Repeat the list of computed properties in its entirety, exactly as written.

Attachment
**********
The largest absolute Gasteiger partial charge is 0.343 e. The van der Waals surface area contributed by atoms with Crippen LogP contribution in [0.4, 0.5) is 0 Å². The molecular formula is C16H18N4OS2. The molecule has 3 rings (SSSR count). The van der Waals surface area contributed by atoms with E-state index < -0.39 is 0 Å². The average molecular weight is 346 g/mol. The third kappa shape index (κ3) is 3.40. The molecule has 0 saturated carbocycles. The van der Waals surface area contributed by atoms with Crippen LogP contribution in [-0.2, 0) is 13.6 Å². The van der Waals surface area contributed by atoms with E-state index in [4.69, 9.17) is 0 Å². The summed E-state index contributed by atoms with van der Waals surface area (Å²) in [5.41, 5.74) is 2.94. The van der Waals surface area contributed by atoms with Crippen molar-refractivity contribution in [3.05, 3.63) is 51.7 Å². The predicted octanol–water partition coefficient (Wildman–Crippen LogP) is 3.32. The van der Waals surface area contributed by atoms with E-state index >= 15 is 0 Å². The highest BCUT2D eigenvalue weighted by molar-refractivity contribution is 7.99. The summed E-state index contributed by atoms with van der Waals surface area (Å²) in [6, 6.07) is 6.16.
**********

The largest absolute Gasteiger partial charge is 0.343 e. The van der Waals surface area contributed by atoms with Crippen LogP contribution in [0.4, 0.5) is 0 Å². The molecular formula is C16H18N4OS2. The molecule has 3 rings (SSSR count). The van der Waals surface area contributed by atoms with E-state index < -0.39 is 0 Å². The average molecular weight is 346 g/mol. The third kappa shape index (κ3) is 3.40. The molecule has 0 saturated carbocycles. The van der Waals surface area contributed by atoms with Crippen LogP contribution in [-0.2, 0) is 13.6 Å². The van der Waals surface area contributed by atoms with E-state index in [4.69, 9.17) is 0 Å². The summed E-state index contributed by atoms with van der Waals surface area (Å²) in [5.41, 5.74) is 2.94. The van der Waals surface area contributed by atoms with Crippen molar-refractivity contribution in [3.05, 3.63) is 51.7 Å². The predicted octanol–water partition coefficient (Wildman–Crippen LogP) is 3.32. The van der Waals surface area contributed by atoms with E-state index >= 15 is 0 Å². The highest BCUT2D eigenvalue weighted by molar-refractivity contribution is 7.99. The summed E-state index contributed by atoms with van der Waals surface area (Å²) in [6, 6.07) is 6.16.